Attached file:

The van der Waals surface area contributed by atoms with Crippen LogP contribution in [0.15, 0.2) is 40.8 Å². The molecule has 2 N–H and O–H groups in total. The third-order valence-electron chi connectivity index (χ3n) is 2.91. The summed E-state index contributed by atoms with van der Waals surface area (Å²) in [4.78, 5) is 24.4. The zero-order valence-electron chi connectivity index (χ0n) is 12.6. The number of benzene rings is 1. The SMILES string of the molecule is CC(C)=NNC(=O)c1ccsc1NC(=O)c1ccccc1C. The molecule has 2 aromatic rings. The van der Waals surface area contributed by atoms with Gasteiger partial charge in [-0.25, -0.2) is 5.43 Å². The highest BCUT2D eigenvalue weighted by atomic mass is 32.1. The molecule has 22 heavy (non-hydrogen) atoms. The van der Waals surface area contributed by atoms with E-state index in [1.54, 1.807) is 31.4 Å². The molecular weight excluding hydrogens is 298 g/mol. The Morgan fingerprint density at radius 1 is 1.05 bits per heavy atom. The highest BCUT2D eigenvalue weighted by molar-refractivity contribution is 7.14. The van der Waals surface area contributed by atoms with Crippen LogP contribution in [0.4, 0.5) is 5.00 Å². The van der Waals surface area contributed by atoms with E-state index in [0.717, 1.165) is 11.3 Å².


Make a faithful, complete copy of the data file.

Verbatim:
The van der Waals surface area contributed by atoms with Crippen LogP contribution in [0.15, 0.2) is 40.8 Å². The molecule has 2 N–H and O–H groups in total. The third-order valence-electron chi connectivity index (χ3n) is 2.91. The summed E-state index contributed by atoms with van der Waals surface area (Å²) in [4.78, 5) is 24.4. The zero-order valence-electron chi connectivity index (χ0n) is 12.6. The number of benzene rings is 1. The SMILES string of the molecule is CC(C)=NNC(=O)c1ccsc1NC(=O)c1ccccc1C. The molecule has 2 aromatic rings. The van der Waals surface area contributed by atoms with Gasteiger partial charge in [-0.25, -0.2) is 5.43 Å². The highest BCUT2D eigenvalue weighted by atomic mass is 32.1. The molecule has 22 heavy (non-hydrogen) atoms. The van der Waals surface area contributed by atoms with E-state index in [1.54, 1.807) is 31.4 Å². The molecular weight excluding hydrogens is 298 g/mol. The Morgan fingerprint density at radius 1 is 1.05 bits per heavy atom. The highest BCUT2D eigenvalue weighted by molar-refractivity contribution is 7.14. The van der Waals surface area contributed by atoms with Crippen LogP contribution in [0.4, 0.5) is 5.00 Å². The van der Waals surface area contributed by atoms with E-state index in [0.717, 1.165) is 11.3 Å².